Just beyond the city’s edge, near the southeastern shores of Lake Merced, there’s a hidden park that won’t offer you impressive views or a great dog run. What you will get is a backstory, one that involves a hero, slavery, and the last duel in the state of California.

This was not some kind of we’ve-been-drinking-all-night throwdown between a gambler and his rivals. And there was much more at stake than gold or a woman’s honor. The Broderick-Terry duel was between two very prominent members of the political scene (imagine Chris Daly challenging Gavin Newsom to a duel to settle their dispute about…well everything). The gold on the table in this story? Slavery. 

David C. Broderick was elected to the California state senate in 1851 and to the US Senate in 1857. Broderick was a wildly popular Democrat who was fiercely opposed to the expansion of slavery into California. At the time the Democratic Party was actually split between pro-slavery Democrats and those who were known as “Free Soilers” (a.k.a. antislavery activists. 

David S. Terry was chief justice of the California Supreme Court and an advocate for making slavery legal in California. A noted hot head, he once stabbed a man in an attempt to free a man named Reuben Maloney from arrest. It was a narrow escape from prison for Terry, and Broderick, who had been a friend of Terry’s in their earlier careers, came to Terry’s defense. Still, in 1859, Terry lost his reelection and accused Broderick of a smear campaign against him. This led, of course, to Broderick retracting his prior kind words toward Terry, whom he had called the “only honest judge in California.” The tensions escalated, and Terry officially challenged Senator Broderick to a duel.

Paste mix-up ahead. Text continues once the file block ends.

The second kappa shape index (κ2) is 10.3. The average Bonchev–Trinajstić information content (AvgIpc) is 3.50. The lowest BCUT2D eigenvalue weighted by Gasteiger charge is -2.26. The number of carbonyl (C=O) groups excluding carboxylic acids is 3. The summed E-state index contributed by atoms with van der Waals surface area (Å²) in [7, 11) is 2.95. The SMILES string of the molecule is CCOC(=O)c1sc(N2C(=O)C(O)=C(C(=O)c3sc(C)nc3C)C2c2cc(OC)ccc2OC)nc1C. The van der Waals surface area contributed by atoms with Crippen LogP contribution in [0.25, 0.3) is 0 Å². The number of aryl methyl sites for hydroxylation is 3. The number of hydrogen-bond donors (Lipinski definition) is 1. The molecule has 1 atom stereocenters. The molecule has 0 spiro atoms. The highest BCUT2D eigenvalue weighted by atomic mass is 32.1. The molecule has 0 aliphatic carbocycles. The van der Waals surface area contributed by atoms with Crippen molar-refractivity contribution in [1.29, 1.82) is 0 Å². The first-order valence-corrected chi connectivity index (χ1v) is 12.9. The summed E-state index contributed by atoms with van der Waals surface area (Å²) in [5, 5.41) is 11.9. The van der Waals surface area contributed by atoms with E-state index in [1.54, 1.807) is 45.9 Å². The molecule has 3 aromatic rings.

Duels were already illegal in San Francisco, though not yet in California, and their first attempt to duel on September 12, 1859, was thwarted by the San Francisco chief of police. So the party chose a clandestine spot just outside the city proper. On September 13, a crowd of around 80 assembled, and after the usual 10 paces Broderick’s hairpin trigger shot a bullet into the ground in front of Terry. Terry’s ready bullet went straight into Broderick’s throat. A near riot ensued, with threats made against Terry as well as accusations of murder. Terry was arrested, and Broderick died three days later.

Terry managed to thwart any prison sentence, but the outrage over the murder of the beloved senator quickly led to the outlawing of duels in the state of California and, soon after, in the whole of the United States. To this day the Broderick-Terry duel is known as “the last notable duel in the US.”

Broderick was honored with a grand funeral. A street was named after him, and a monument was erected at the Lone Mountain Cemetery (later renamed Laurel Hill Cemetery and then moved to Cypress Lawn in Colma). Terry lived a long life, presumably wrought with guilt. 

You can see this little piece of lost history for yourself. Take the 18 bus along Lake Merced Boulevard, or head there by car. What appears to be the parking lot for a private tennis club (you can’t park there) leads to a legit historical marker. And next to it you’ll spot a not-so-legit-looking gate that you can slip through. Once inside, you’ll be rewarded with a quiet little spot of greenery and a footpath that leads to the markers. Look for the granite pillar that points you toward the duel site. Bring a friend, and have a mock argument. You may be surprised when you arrive by just how close 10 paces actually are. Stand on the very ground that Senator Broderick’s blood once stained, now washed away by 155 years of rain.